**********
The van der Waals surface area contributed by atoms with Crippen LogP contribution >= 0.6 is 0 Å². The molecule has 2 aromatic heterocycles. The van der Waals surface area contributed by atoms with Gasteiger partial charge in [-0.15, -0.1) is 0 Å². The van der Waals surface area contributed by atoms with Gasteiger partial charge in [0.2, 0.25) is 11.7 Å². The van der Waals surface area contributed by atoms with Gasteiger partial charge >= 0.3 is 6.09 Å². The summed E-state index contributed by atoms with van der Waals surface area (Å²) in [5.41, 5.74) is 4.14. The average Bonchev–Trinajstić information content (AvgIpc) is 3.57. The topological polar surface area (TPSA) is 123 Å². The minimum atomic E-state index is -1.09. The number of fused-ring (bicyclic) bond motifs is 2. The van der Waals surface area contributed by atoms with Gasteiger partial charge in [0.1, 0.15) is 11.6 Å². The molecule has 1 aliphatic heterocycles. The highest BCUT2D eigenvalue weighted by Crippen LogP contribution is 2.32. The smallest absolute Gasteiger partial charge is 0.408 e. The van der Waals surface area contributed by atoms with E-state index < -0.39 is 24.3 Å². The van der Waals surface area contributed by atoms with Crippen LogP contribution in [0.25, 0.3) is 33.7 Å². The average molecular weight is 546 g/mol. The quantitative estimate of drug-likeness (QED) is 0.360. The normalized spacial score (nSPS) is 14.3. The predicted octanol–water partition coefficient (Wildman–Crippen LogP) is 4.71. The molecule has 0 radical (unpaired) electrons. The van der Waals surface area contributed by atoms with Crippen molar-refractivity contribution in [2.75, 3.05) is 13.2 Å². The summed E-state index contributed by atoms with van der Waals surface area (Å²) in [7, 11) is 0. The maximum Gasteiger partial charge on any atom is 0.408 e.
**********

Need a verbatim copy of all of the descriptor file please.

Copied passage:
The van der Waals surface area contributed by atoms with Crippen LogP contribution >= 0.6 is 0 Å². The molecule has 2 aromatic heterocycles. The van der Waals surface area contributed by atoms with Gasteiger partial charge in [-0.15, -0.1) is 0 Å². The van der Waals surface area contributed by atoms with Gasteiger partial charge in [0.2, 0.25) is 11.7 Å². The van der Waals surface area contributed by atoms with Gasteiger partial charge >= 0.3 is 6.09 Å². The summed E-state index contributed by atoms with van der Waals surface area (Å²) in [5.41, 5.74) is 4.14. The average Bonchev–Trinajstić information content (AvgIpc) is 3.57. The topological polar surface area (TPSA) is 123 Å². The minimum atomic E-state index is -1.09. The number of fused-ring (bicyclic) bond motifs is 2. The van der Waals surface area contributed by atoms with Gasteiger partial charge in [0.1, 0.15) is 11.6 Å². The molecule has 1 aliphatic heterocycles. The highest BCUT2D eigenvalue weighted by Crippen LogP contribution is 2.32. The smallest absolute Gasteiger partial charge is 0.408 e. The van der Waals surface area contributed by atoms with E-state index < -0.39 is 24.3 Å². The van der Waals surface area contributed by atoms with Crippen LogP contribution in [0.25, 0.3) is 33.7 Å². The average molecular weight is 546 g/mol. The quantitative estimate of drug-likeness (QED) is 0.360. The normalized spacial score (nSPS) is 14.3. The predicted octanol–water partition coefficient (Wildman–Crippen LogP) is 4.71. The molecule has 0 radical (unpaired) electrons. The van der Waals surface area contributed by atoms with Crippen molar-refractivity contribution in [2.75, 3.05) is 13.2 Å². The summed E-state index contributed by atoms with van der Waals surface area (Å²) in [7, 11) is 0. The maximum Gasteiger partial charge on any atom is 0.408 e.